March/April 2009 Issue

Pamela H. Harmell, Ph.D, 2009 President


As a LACPA member, do you take full advantage of the opportunities for which you are paying dues?  Do you know what LACPA has to offer you?  You know there are sensational continuing education courses at discounted rates; you know there are networking opportunities, a fabulous annual convention, and a listserv for referrals and other professional needs.  However, did you know that LACPA has five standing committees, 10 Special Interest Groups (SIGs), and three Clubs?


Last summer when I was considering my presidential theme, Unlocking Your Potential with LACPA” came to mind due to my own valuable experience as a graduate student member of LACPA.  In 1990, a few years after my licensure, I joined the LACPA Ethics Committee.  I discovered how LACPA committee participation affords invaluable lessons about collaboration, team work, leadership, and the underlying operation of a large organization. (In mid-January, 2009, LACPA membership stood at 1050.)


All committee members are volunteers; thus, participation on a LACPA committee may satisfy APA Principle B (Fidelity and Responsibility) which states: “Psychologists strive to contribute a portion of their professional time for little or no compensation or personal advantage.” (APA, 2002, p. 3)


In other words, psychologists are required to contribute to the public and the community by providing pro bono services or by lending expertise to the profession without the expectation of financial gain.  Serving on a LACPA committee provides the psychologist with a satisfying experience that may additionally “help the public in developing informed judgments and choices concerning human behavior.” (APA, 2002, p. 3, Preamble)


The Preamble of the Principles also reminds psychologists to “respect and protect civil and human rights and the essential importance of freedom of inquiry…”  Committee involvement supports LACPA as a professional organization which additionally “promotes [the] accuracy, honesty and truthfulness” of psychology in general and one’s own practice specifically, as required by Principle C (Integrity). (APA, 2002, p. 3)   


Four of LACPA’s committees are briefly discussed below for your perusal.  These groups can offer you an opportunity to reach your potential and concurrently fulfill your ethical obligation. 



Student Leadership Committee (SLC) – Chair, Sarah Silverman, M.A. ([email protected]) If you work with trainees, interns, or students, the SLC is a group that will interest you and your students.  This committee is responsible for communications with, and coordination of, activities of the student members of the Association.  Student membership ensures the future not only of LACPA but of psychology in general.  It is a thrill to observe the newest members of our profession learning from the more experienced members of LACPA’s Board of Directors.  The learning goes both ways: Student members bring inspiration, new ideas, and exuberance to Board and committee meetings.  All student members on the Board are represented by one vote.  One previous student member went on to become President of LACPA.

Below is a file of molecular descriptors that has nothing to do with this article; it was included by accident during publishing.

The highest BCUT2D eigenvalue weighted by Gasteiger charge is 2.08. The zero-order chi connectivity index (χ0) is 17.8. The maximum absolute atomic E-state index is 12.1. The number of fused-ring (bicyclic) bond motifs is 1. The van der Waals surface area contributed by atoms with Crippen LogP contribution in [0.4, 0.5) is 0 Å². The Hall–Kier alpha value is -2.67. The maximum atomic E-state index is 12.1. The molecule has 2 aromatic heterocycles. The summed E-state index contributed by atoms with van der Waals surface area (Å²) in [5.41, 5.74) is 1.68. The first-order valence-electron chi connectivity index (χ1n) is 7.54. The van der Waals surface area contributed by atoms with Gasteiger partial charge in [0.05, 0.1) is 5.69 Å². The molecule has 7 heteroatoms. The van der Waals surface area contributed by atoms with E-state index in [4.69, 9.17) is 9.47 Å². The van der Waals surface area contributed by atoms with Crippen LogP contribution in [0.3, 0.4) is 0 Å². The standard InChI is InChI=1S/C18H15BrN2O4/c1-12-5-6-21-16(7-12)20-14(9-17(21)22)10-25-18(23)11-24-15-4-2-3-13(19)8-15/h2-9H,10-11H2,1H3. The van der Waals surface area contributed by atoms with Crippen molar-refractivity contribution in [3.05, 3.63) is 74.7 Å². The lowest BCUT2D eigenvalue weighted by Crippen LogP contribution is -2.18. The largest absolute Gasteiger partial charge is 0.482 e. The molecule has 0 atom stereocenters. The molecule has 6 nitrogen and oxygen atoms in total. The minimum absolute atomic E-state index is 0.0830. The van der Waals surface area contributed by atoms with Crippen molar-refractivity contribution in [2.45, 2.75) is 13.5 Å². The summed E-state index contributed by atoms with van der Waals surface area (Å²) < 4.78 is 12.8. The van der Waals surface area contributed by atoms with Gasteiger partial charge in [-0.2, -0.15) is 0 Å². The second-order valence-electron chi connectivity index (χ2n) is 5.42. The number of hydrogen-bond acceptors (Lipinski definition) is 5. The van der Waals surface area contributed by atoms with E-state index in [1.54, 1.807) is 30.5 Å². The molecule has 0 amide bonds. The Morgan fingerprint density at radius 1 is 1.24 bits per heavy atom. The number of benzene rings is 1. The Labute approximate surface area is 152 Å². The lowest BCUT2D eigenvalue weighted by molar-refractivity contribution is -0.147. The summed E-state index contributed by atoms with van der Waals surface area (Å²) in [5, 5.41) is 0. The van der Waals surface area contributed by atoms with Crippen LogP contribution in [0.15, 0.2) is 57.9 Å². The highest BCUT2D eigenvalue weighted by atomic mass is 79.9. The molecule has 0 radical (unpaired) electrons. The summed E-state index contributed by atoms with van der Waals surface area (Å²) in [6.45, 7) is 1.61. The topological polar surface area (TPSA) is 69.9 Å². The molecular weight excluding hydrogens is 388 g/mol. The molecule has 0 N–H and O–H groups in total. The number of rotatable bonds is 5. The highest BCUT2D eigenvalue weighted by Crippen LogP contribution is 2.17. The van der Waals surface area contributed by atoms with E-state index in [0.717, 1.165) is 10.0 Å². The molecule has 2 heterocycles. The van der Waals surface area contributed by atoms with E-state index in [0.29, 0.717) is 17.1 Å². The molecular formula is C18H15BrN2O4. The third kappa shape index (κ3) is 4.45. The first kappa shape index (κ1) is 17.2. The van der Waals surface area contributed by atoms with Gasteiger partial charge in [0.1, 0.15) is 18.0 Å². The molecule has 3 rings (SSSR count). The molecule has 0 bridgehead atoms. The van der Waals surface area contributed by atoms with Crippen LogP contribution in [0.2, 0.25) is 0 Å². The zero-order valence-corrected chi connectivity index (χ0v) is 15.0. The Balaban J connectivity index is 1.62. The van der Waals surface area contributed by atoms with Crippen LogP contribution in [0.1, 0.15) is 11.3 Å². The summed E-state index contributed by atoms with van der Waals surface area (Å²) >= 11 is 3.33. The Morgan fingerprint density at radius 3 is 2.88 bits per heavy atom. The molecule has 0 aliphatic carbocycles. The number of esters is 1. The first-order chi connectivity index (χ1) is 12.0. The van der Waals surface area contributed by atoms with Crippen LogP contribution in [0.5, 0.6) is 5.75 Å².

The Colleague Assistance and Support Program (CLASP) -- Chair, Linda Bortell, Psy.D. ([email protected]) CLASP is critically important to ensure the ethical and appropriate functioning of psychologists.  The mission of CLASP is to provide preventive resources that will support psychologists in maintaining and enhancing their general health and mental well-being.  As a psychologist who has been involved in professional ethics my entire career, I have seen the importance of de-stigmatizing help-seeking behavior when one feels the need to reach out.  Prevention through education, consultation, and early identification is mandatory.


Disaster Response Committee (DRC) -- Chair, Barbara Racy, Ph.D. ([email protected]) These committee members act as a liaison with statewide Disaster Committees throughout California and with the local Disaster Mental Health Chair of the American Red Cross.  The DRC is responsible for keeping LACPA members aware of disaster response functions locally and statewide, for recruiting interested psychologists, and identifying how to provide appropriate services. Unfortunately in these difficult and complex times, we need the experts on this committee more than ever.  Interested psychologists should contact the Dr. Racy.


Diversity Committee--Co-Chairs, Miriam Hamideh, Ph.D. ([email protected]) and Gitu Bhatia, Psy.D. ([email protected])  This important committee is comprised of psychologists working to support and provide education and training in all areas of diversity by organizing workshops regarding race, ethnicity, gender, age, sexual orientation, disability, and religious issues.  The committee’s goal is to increase knowledge and understanding of individuals of all backgrounds.  Members of this critical committee are available for consultation on diversity issues.


I hope you will take a moment to consider all that LACPA has to offer, and how LACPA might provide a satisfying new professional experience for you.  I look forward to introducing more of our outstanding committees, SIGs, and Clubs to you in the future.  For more information about how to join one of LACPA’s committees or attend an upcoming event, please go to the Website at www.lapsych.org for more details.